Early in your life, a term life insurance policy might be just enough for your needs. It offers a low-cost way to support your loved ones through death benefit protection that can help your loved ones get through a difficult period and continue their lives without financial burden when you're gone. As you get older, however, your needs may change and the coverage provided by a term life insurance policy might not be enough. Perhaps you still support dependents with your income, or you’ve gained new debt and don’t want to leave it with your family if you suddenly pass. That’s where the option of conversion to permanent life insurance can help ensure that the legacy you leave is the one you envision.
Thankfully, in many cases, you don’t need to start back at square one with a completely new life insurance policy. Term conversion offers you the option to move from term insurance to a permanent policy. Check your policy to see if you have a conversion option.
A term conversion is when you convert your term life insurance policy into a permanent life insurance policy. Most term policies will include a stipulation that allows you to convert some or all of your coverage into a permanent policy within a certain time frame.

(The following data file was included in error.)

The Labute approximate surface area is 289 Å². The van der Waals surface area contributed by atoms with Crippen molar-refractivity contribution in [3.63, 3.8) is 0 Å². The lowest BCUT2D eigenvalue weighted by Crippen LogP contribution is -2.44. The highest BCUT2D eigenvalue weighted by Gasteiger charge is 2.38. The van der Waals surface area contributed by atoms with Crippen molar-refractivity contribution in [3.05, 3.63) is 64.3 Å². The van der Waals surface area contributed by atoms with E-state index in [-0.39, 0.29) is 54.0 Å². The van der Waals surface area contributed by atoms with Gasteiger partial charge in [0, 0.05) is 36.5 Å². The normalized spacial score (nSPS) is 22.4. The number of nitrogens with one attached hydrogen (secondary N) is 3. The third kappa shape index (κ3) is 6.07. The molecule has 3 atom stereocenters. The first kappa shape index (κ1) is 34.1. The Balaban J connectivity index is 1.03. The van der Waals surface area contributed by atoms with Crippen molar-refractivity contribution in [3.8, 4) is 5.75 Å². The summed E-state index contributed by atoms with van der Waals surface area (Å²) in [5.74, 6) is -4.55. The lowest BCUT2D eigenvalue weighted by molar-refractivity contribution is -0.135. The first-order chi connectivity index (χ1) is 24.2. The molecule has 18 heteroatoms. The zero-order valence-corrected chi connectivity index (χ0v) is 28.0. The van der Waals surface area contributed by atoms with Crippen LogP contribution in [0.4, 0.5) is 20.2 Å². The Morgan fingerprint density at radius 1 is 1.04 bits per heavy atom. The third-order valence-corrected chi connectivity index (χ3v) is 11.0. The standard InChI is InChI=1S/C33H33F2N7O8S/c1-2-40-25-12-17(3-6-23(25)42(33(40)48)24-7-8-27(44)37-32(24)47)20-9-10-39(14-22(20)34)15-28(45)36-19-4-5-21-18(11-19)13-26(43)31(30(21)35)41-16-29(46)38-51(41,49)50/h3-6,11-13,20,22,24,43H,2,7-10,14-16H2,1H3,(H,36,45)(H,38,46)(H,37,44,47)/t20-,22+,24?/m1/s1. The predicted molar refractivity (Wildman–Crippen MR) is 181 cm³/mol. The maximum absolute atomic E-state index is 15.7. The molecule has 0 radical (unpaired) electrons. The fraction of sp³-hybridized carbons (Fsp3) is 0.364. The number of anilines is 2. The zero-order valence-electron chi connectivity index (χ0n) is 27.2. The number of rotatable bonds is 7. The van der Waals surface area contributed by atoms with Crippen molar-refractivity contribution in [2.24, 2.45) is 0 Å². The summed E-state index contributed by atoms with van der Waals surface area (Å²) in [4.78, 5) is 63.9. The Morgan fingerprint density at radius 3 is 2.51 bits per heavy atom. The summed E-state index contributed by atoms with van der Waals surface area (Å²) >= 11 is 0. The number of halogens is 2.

Permanent life insurance is the general term for life insurance policies that do not expire. Unlike term life insurance, which provides death benefit protection for a specific period of years, permanent life insurance can last for the insured’s lifetime, as long as premiums are paid subject to the terms of the policy. These policies may also offer the potential to build cash value. The cash value for permanent life insurance policies grows generally tax-deferred, which means you don’t pay taxes on any earnings as long as the policy remains active.1 Policyholders can access cash value for a variety of reasons, such as building a nest egg for retirement, boosting the death benefit, or to help supplement retirement income through a policy loan.2
Compared to term life insurance, permanent life insurance usually costs more in premiums but can offer:
Converting your term policy to a permanent life insurance policy can offer a few advantages that may encourage you to consider this option. Some of those reasons include:
A term conversion is often much easier than purchasing a brand new policy because the majority of insurance companies let you convert without requiring underwriting again. Underwriting is a process that gives insurers a clearer look at your health history and background when determining your premiums. No new underwriting means that if you have developed health issues between when you first bought your policy and now, they won’t affect your premiums. However, it’s important to note that although premiums won't be affected by changes in your health, they will still be affected by your age.
If you’re making more money than you did when you first bought life insurance, your budget may allow you to upgrade your coverage at a higher premium through a permanent policy.
Your funeral costs can be expensive. Converting to a permanent policy to continue death benefit protection can help your family pay for those final expenses.